xinetd_conf

Use the xinetd_conf InSpec audit resource to test services under /etc/xinet.d on Linux and Unix platforms. xinetd—the extended Internet service daemon—listens on all ports, and then loads the appropriate program based on a request. The xinetd.conf file is typically located at /etc/xinetd.conf and contains a list of Internet services associated to the ports on which that service will listen. Only enabled services may handle a request; only services that are required by the system should be enabled.


Syntax

An xinetd_conf resource block declares settings found in a xinetd.conf file for the named service:

describe xinetd_conf('service_name') do
  it { should be_enabled } # or be_disabled
  its('setting') { should eq 'value' }
end

where

  • 'service_name' is a service located under /etc/xinet.d
  • ('setting') is a setting in the xinetd.conf file
  • should eq 'value' is the value that is expected


Examples

The following examples show how to use this InSpec audit resource.

Test a socket_type

The network socket type: dgram (a datagram-based service), raw (a service that requires direct access to an IP address), stream (a stream-based service), or seqpacket (a service that requires a sequenced packet).

describe xinetd_conf.services('service_name') do
   its('socket_types') { should include 'dgram' }
end

Test a service type

The type of service: INTERNAL (a service provided by xinetd), RPC (an RPC-based service), TCPMUX (a service that is started on a well-known TPCMUX port), or UNLISTED (a service that is not listed in a standard system file location).

describe xinetd_conf.services('service_name') do
   its('type') { should include 'RPC' }
end

Test the telnet service

For example, a telnet file under /etc/xinet.d contains the following settings:

service telnet
{
  disable         = yes
  flags           = REUSE
  socket_type     = stream
  wait            = no
  user            = root
  server          = /usr/sbin/in.telnetd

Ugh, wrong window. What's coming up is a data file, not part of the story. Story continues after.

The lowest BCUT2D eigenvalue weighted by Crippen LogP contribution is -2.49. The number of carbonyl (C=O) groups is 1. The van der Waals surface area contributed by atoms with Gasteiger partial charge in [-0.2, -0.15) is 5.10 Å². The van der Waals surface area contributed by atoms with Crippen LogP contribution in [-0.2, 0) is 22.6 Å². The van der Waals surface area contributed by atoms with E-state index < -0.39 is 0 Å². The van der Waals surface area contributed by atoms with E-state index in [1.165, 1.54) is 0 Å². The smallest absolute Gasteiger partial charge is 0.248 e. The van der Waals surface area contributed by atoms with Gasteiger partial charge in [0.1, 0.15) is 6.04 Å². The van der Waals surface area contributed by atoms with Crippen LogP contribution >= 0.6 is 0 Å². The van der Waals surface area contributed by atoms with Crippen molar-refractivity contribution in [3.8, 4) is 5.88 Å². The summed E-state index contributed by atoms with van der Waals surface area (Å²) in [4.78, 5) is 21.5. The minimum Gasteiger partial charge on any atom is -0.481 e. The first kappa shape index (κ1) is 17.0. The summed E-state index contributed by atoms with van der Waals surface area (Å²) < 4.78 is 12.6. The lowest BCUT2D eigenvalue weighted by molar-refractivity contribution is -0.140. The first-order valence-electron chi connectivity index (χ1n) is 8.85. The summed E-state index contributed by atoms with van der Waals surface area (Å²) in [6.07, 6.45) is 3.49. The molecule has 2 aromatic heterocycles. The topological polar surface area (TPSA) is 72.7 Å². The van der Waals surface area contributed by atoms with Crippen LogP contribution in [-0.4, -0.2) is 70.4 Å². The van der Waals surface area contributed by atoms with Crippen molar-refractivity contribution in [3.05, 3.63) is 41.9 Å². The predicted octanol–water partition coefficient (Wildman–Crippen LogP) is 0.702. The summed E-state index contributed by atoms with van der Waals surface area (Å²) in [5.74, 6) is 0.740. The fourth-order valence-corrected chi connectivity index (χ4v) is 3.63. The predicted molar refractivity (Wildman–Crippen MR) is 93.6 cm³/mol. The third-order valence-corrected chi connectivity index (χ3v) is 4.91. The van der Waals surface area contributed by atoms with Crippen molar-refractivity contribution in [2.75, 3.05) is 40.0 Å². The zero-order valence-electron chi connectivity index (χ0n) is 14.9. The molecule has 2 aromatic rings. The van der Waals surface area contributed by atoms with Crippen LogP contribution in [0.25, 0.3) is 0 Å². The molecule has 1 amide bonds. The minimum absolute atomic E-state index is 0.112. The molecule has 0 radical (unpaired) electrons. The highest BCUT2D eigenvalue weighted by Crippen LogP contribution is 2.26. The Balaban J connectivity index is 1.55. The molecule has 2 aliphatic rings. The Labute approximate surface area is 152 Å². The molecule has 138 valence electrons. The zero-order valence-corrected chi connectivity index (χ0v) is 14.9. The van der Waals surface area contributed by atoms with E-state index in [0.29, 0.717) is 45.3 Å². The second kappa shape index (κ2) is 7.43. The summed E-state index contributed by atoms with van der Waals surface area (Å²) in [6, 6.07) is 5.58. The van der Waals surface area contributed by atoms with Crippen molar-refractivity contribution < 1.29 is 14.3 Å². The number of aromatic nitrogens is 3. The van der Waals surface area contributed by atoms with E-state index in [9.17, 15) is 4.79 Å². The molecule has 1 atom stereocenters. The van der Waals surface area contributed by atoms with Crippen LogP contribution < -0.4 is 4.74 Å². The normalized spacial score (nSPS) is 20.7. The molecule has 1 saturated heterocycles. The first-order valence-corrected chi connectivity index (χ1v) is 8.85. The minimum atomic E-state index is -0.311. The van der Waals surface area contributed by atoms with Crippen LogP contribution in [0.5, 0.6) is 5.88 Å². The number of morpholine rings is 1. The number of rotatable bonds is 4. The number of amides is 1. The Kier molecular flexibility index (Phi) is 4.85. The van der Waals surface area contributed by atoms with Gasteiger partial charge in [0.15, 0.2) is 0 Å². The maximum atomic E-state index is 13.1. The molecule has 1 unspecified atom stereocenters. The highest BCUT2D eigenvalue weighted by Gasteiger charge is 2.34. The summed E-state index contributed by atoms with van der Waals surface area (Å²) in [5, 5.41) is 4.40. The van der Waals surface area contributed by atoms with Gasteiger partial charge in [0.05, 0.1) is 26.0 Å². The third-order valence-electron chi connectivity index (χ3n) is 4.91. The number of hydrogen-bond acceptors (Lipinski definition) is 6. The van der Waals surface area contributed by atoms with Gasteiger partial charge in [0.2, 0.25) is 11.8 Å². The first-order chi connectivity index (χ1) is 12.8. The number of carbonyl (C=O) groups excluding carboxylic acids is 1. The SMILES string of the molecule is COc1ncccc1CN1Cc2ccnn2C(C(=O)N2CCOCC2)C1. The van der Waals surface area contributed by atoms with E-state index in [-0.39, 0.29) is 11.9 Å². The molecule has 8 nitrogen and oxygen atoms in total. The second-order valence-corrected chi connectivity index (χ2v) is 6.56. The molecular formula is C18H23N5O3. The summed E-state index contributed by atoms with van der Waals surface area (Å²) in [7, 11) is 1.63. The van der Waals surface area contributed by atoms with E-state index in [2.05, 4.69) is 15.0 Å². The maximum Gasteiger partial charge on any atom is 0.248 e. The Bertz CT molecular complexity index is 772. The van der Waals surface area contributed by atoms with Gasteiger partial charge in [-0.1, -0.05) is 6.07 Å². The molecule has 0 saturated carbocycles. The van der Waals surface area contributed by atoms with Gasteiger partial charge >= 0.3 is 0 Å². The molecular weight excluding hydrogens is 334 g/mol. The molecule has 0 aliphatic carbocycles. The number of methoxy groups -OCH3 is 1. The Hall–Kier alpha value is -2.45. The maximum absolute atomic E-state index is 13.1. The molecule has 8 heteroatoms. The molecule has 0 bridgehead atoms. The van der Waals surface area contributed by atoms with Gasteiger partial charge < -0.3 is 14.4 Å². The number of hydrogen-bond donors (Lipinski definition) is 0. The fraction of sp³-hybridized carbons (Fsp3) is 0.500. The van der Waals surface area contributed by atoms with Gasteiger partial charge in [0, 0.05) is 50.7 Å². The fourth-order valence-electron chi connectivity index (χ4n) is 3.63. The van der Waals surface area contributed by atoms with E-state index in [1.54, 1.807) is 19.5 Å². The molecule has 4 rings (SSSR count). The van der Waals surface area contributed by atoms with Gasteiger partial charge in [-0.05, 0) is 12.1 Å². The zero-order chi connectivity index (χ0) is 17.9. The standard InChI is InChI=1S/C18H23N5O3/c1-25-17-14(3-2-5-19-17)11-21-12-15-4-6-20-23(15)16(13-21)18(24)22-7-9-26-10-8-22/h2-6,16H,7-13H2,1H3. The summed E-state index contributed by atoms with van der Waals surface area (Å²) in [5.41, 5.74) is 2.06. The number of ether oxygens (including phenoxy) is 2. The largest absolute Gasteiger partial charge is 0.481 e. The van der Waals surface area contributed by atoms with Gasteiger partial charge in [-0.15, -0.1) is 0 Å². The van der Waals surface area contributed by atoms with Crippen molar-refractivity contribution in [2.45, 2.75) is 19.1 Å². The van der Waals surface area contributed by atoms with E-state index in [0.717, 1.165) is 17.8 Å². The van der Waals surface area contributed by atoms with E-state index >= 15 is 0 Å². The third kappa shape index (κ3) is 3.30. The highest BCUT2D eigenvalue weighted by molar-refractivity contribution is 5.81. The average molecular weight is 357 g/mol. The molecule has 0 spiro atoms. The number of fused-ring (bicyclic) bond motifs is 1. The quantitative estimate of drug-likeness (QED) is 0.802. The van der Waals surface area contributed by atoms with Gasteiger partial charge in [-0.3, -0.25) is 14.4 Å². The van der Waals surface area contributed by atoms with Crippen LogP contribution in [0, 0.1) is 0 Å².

log_on_failure  += USERID
}

Some examples of tests that can be run against that file include:

describe xinetd_conf.services('telnet') do
  it { should be_disabled }
end

and

describe xinetd_conf.services('telnet') do
  its('socket_type') { should include 'stream' }
end

and

describe xinetd_conf.services('telnet') do
  its('wait') { should eq 'no' }
end

All three settings can be tested in the same block as well:

describe xinetd_conf.services('telnet') do
  it { should be_disabled }
  its('socket_type') { should include 'stream' }
  its('wait') { should eq 'no' }
end


Matchers

For a full list of available matchers, please visit our matchers page.

be_enabed

The be_enabled matcher tests if a service listed under /etc/xinet.d is enabled:

it { should be_enabled }

ids

The ids matcher tests if the named service is located under /etc/xinet.d:

its('ids') { should include 'service_name' }

For example:

its('ids') { should include 'chargen-stream chargen-dgram'}

services

The services matcher tests if the named service is listed under /etc/xinet.d:

its('services') { should include 'service_name' }

socket_types

The socket_types matcher tests if a service listed under /etc/xinet.d is configured to use the named socket type:

its('socket_types') { should eq 'socket' }

where socket is one of dgram, raw, or stream. For a UDP-based service:

its('socket_types') { should eq 'dgram' }

For a raw socket (such as a service using a non-standard protocol or a service that requires direct access to IP):

its('socket_types') { should eq 'raw' }

For a TCP-based service:

its('socket_types') { should eq 'stream' }

types

The types matcher tests the service type:

its('type') { should eq 'TYPE' }

where 'TYPE' is INTERNAL (for a service provided by xinetd), RPC (for a service based on remote procedure call), or UNLISTED (for services not under /etc/services or /etc/rpc).

wait

The wait matcher tests how a service handles incoming connections.

For UDP (dgram) socket types the wait matcher should test for yes:

its('socket_types') { should eq 'dgram' }
its('wait') { should eq 'yes' }

For TCP (stream) socket types the wait matcher should test for no:

its('socket_types') { should eq 'stream' }
its('wait') { should eq 'no' }